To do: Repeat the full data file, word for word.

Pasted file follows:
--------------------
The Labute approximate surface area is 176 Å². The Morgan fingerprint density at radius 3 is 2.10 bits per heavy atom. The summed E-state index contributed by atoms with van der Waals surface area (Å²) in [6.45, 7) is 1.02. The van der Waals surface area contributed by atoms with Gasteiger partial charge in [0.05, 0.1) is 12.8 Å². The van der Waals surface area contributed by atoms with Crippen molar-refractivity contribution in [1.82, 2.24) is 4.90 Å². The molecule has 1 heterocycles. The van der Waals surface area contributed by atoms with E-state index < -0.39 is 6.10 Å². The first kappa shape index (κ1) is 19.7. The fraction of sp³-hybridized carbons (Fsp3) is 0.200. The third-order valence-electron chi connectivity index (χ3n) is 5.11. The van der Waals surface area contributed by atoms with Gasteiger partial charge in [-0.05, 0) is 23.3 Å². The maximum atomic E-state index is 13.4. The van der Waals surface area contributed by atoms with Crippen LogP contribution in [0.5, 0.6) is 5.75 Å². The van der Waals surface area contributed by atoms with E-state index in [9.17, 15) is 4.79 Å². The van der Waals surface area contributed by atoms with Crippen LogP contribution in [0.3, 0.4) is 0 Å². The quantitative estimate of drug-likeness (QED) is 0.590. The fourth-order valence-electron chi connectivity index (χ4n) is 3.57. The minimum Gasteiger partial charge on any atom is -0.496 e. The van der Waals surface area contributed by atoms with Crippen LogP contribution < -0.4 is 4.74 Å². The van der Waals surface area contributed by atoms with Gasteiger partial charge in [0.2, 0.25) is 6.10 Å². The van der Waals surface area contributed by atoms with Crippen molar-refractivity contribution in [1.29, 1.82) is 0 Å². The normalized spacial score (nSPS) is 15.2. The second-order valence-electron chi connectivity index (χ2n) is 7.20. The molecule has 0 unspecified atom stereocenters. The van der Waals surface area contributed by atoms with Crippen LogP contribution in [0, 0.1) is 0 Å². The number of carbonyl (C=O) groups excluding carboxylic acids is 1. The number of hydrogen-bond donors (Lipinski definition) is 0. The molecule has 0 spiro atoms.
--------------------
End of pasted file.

The Labute approximate surface area is 176 Å². The Morgan fingerprint density at radius 3 is 2.10 bits per heavy atom. The summed E-state index contributed by atoms with van der Waals surface area (Å²) in [6.45, 7) is 1.02. The van der Waals surface area contributed by atoms with Gasteiger partial charge in [0.05, 0.1) is 12.8 Å². The van der Waals surface area contributed by atoms with Crippen molar-refractivity contribution in [1.82, 2.24) is 4.90 Å². The molecule has 1 heterocycles. The van der Waals surface area contributed by atoms with E-state index < -0.39 is 6.10 Å². The first kappa shape index (κ1) is 19.7. The fraction of sp³-hybridized carbons (Fsp3) is 0.200. The third-order valence-electron chi connectivity index (χ3n) is 5.11. The van der Waals surface area contributed by atoms with Gasteiger partial charge in [-0.05, 0) is 23.3 Å². The maximum atomic E-state index is 13.4. The van der Waals surface area contributed by atoms with Crippen LogP contribution in [0.5, 0.6) is 5.75 Å². The van der Waals surface area contributed by atoms with E-state index in [9.17, 15) is 4.79 Å². The van der Waals surface area contributed by atoms with Crippen LogP contribution in [0.3, 0.4) is 0 Å². The quantitative estimate of drug-likeness (QED) is 0.590. The fourth-order valence-electron chi connectivity index (χ4n) is 3.57. The minimum Gasteiger partial charge on any atom is -0.496 e. The van der Waals surface area contributed by atoms with Crippen LogP contribution < -0.4 is 4.74 Å². The van der Waals surface area contributed by atoms with Gasteiger partial charge in [0.2, 0.25) is 6.10 Å². The van der Waals surface area contributed by atoms with Crippen molar-refractivity contribution in [1.29, 1.82) is 0 Å². The normalized spacial score (nSPS) is 15.2. The second-order valence-electron chi connectivity index (χ2n) is 7.20. The molecule has 0 unspecified atom stereocenters. The van der Waals surface area contributed by atoms with Crippen LogP contribution in [0, 0.1) is 0 Å². The number of carbonyl (C=O) groups excluding carboxylic acids is 1. The number of hydrogen-bond donors (Lipinski definition) is 0. The molecule has 0 spiro atoms.